The diagnosis of HCC can be established based on cytology or histology. The AASLD guidelines provided recommendations for follow-up and noninvasive criteria for the diagnosis of HCC in cirrhotic patients based on the size and imaging characteristics of a lesion.25 Accordingly, subcentimeter lesions should be followed at a 3–4 month interval to check for enlargement. Follow-up imaging can revert to the standard interval if stability is documented over 18–24 months. Lesions between 1 and 2 cm in size that show characteristic hypervascularization on two cross-sectional imaging studies meet the noninvasive criteria for HCC. Biopsy was suggested for lesions 1–2 cm in size without characteristic enhancement. Noninvasive criteria for the diagnosis of HCC for lesions greater than 2 cm include hypervascularzation on one dynamic imaging study or an AFP level greater than 200 ng/mL. The patient in the case report met the latter noninvasive criteria with a markedly elevated AFP level and characteristic findings on a contrast-enhanced MRI. Treatment options for HCC are outlined in the literature review accompanying the case report.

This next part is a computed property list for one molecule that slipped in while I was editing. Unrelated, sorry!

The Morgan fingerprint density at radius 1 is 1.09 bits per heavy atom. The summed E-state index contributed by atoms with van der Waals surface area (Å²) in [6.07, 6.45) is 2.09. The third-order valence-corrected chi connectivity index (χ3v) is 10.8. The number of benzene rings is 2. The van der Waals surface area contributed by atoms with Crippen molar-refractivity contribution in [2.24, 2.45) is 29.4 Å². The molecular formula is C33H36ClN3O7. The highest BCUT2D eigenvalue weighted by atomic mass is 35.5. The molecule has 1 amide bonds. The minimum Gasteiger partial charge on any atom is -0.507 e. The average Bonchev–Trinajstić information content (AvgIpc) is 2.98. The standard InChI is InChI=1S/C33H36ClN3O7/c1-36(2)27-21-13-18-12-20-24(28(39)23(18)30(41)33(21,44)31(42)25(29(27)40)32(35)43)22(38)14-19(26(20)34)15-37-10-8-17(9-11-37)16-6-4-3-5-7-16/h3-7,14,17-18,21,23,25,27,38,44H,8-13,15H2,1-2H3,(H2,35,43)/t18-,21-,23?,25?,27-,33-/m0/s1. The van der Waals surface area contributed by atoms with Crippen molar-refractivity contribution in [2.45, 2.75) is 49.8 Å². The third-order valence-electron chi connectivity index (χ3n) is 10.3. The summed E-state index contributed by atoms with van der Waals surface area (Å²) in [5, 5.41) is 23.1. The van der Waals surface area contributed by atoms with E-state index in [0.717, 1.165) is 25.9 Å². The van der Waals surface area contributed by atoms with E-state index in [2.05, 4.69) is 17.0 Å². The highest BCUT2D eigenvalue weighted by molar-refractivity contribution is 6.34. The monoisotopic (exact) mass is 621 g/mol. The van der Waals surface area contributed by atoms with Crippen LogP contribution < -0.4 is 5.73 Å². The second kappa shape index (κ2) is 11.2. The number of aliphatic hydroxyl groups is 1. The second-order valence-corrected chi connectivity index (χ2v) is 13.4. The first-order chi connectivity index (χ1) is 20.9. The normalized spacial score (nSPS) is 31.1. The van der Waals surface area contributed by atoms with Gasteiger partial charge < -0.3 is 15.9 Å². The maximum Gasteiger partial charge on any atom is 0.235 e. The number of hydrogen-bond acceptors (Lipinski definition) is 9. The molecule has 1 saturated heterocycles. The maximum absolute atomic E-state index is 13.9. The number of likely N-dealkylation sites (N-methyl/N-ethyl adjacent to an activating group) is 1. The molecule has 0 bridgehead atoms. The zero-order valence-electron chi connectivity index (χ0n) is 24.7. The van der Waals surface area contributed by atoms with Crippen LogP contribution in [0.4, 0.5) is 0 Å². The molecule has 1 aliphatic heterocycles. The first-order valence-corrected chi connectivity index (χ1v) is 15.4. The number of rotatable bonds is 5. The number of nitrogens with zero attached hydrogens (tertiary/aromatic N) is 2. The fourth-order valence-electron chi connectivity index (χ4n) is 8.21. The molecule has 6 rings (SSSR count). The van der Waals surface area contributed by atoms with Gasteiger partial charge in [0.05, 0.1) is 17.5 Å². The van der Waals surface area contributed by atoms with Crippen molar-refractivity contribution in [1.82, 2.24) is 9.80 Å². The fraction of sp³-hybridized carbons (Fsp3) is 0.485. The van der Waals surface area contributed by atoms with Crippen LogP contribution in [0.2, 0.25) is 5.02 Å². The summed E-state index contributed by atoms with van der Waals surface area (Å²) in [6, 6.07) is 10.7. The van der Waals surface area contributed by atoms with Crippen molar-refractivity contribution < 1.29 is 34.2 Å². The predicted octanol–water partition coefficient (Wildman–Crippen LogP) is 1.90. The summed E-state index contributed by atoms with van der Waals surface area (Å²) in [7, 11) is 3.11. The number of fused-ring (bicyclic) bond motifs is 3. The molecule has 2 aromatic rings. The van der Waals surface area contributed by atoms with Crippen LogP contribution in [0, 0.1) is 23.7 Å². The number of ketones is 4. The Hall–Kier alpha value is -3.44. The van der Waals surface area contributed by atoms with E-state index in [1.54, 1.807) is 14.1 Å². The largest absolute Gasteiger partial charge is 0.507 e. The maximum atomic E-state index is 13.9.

In conclusion, HCV is common in patients with HIV and tends to follow a more aggressive natural history than in patients with HCV alone. Management of HCV in coinfected patients includes treatment of HIV when indicated, avoidance of alcohol, and consideration of antiviral therapy consisting of peginterferon and ribavirin. As demonstrated in the case report, HCC can develop in cirrhotic patients even after a SVR, highlighting the importance of HCC surveillance in patients with cirrhosis.